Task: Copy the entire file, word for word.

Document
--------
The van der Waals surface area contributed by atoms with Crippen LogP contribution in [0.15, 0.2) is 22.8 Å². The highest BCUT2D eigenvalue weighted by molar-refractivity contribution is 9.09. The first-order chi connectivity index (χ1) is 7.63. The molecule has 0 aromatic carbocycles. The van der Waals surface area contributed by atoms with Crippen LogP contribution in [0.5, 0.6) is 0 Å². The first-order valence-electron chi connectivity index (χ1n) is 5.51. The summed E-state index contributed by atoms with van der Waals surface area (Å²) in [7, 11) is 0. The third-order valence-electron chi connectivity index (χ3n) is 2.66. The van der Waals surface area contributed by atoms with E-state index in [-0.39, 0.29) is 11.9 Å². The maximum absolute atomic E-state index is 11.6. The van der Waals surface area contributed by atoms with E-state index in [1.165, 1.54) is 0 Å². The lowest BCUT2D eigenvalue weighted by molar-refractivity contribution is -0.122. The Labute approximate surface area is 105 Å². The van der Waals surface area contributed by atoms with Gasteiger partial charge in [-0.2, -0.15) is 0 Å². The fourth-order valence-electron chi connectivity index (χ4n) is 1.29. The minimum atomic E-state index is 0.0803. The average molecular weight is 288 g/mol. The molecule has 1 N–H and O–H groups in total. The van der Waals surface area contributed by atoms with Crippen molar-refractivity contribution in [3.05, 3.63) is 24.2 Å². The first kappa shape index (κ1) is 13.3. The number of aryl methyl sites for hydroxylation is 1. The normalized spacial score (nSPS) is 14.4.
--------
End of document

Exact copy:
The van der Waals surface area contributed by atoms with Crippen LogP contribution in [0.15, 0.2) is 22.8 Å². The highest BCUT2D eigenvalue weighted by molar-refractivity contribution is 9.09. The first-order chi connectivity index (χ1) is 7.63. The molecule has 0 aromatic carbocycles. The van der Waals surface area contributed by atoms with Crippen LogP contribution in [0.5, 0.6) is 0 Å². The first-order valence-electron chi connectivity index (χ1n) is 5.51. The summed E-state index contributed by atoms with van der Waals surface area (Å²) in [7, 11) is 0. The third-order valence-electron chi connectivity index (χ3n) is 2.66. The van der Waals surface area contributed by atoms with E-state index in [-0.39, 0.29) is 11.9 Å². The maximum absolute atomic E-state index is 11.6. The van der Waals surface area contributed by atoms with E-state index in [1.165, 1.54) is 0 Å². The lowest BCUT2D eigenvalue weighted by molar-refractivity contribution is -0.122. The Labute approximate surface area is 105 Å². The van der Waals surface area contributed by atoms with Gasteiger partial charge in [-0.2, -0.15) is 0 Å². The fourth-order valence-electron chi connectivity index (χ4n) is 1.29. The minimum atomic E-state index is 0.0803. The average molecular weight is 288 g/mol. The molecule has 1 N–H and O–H groups in total. The van der Waals surface area contributed by atoms with Crippen molar-refractivity contribution in [3.05, 3.63) is 24.2 Å². The first kappa shape index (κ1) is 13.3. The number of aryl methyl sites for hydroxylation is 1. The normalized spacial score (nSPS) is 14.4.